I was disappointed at the role of Scarecrow in this film, it just felt like a loose thread and wasn't quite closed up or explained, and the ending, while it wasn't what I expected (others have said that it was predictable, but for me it wasn't) was solid and suited the film well.
All in all, this is a film that is quite close, if it isn't already, a masterpiece. Nolan has a great thing going and unlike previous 'Superhero' adaptations (Spiderman and Fantastic Four for example), there isn't campiness creeping in. In face, if Batman Begins was 10/10, The Dark Knight deserves a 12. Quite simply, the best possible sequel that could've been given.
If you watch this (which I implore that you do), you certainly won't regret it. One of the best movies of 2008 (I'll wait till Quantum of Solace comes out before I pass judgement) - but certainly a film worth getting excited for. If you don't like it, then that's also fine - but keep in mind that you probably thought Meet The Spartans was a good movie, so the rest of us won't take it to heart.
Stunning in every aspect, and exceeds all hype and expectation... Can't wait to watch it again, or for the Blu-Ray!
1038 out of 1574 people found the following review useful:
The sequel we deserved to the Batman we wanted, 16 July 2008
Author: guerillagorilla from SLC, UT
I used to leave a theatre after seeing a highly anticipated movie,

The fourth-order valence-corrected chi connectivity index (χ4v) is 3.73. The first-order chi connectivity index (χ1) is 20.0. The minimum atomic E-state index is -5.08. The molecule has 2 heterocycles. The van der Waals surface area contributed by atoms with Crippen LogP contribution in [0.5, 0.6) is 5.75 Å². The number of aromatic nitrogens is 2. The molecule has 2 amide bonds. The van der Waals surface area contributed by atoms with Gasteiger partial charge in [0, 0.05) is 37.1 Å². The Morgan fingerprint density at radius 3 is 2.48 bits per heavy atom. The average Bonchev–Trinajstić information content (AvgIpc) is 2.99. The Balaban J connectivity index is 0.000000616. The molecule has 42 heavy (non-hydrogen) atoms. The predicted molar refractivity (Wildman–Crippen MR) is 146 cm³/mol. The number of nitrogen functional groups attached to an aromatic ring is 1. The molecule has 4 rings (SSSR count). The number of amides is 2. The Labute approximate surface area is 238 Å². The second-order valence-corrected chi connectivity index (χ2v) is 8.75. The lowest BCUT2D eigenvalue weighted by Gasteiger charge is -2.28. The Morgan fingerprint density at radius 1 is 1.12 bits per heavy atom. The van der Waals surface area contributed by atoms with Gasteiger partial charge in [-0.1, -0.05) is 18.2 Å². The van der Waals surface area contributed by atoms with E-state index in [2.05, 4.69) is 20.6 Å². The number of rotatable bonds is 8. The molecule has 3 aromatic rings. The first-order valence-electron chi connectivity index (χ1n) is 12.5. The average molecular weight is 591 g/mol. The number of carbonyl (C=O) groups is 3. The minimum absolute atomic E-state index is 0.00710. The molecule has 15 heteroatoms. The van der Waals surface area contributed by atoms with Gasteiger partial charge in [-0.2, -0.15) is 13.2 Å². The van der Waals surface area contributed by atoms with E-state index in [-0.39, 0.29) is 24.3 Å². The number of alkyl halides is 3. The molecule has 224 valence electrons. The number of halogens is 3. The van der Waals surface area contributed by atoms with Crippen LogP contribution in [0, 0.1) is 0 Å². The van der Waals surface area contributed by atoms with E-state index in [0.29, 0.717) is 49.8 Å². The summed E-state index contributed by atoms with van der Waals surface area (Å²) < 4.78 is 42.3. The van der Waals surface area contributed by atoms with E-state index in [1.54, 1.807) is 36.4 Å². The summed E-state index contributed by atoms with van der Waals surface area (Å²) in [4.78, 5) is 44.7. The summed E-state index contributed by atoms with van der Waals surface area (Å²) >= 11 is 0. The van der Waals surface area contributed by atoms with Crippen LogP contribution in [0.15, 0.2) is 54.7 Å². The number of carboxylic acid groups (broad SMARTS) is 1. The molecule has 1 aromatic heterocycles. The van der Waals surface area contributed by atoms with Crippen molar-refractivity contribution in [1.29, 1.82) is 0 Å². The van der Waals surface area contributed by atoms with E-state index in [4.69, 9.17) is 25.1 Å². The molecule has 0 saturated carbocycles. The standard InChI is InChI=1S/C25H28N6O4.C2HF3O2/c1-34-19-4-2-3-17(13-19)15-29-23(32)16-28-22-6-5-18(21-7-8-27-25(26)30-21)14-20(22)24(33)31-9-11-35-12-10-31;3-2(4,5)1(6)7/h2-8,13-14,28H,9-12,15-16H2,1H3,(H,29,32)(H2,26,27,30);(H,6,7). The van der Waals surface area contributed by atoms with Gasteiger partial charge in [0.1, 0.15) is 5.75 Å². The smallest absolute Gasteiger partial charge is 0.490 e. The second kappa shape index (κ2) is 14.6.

specifically a sequel, and be so revved up about what I saw that I
would declare that movie to be the best of a series. After each of the
prequel "Star Wars" films, I rated that one the best, as good as any of
the originals...for a time, until my opinion balanced out and I had a
more well-rounded take. For that reason, I steer away from that
mindset, and did for "Dark Knight".
Though my opinion is solidifying already after having seen a Warner Bros. screening last night, "Dark Knight" ably stands on its own with or without "Batman Begins". At a two and a half hour runtime, it's definitely an epic of a movie, but one that never runs out of gas. A delightful addition to this experience was a healthy amount of IMAX footage, which significantly adds to the feel of being on a personal, and gruesome, tour of Gotham City.
Christian Bale plays such a well rounded Batman and Bruce Wayne, qualities that none of those who have donned the cowl before him have pulled off. I still have to remember that Bale is British since he speaks with such a spot on American accent. Bale has a particular slurring lisp that serves him quite well, charmingly for Bruce Wayne and threateningly for Batman.
Countering him is the late Heath Ledger, who plays such a scary and creepy Joker that I found it impossible to NOT have chills half the time I saw him on screen. What really separates this brand of Joker from Jack Nicholson's portrayal is true unpredictability. It's obvious that, to be a good guy and think like the Joker, it really takes a toll, and it sure isn't easy. How exactly does one take him down when he's woven his harebrained plot around multiple hostages, explosives, or disappearing parlor tricks?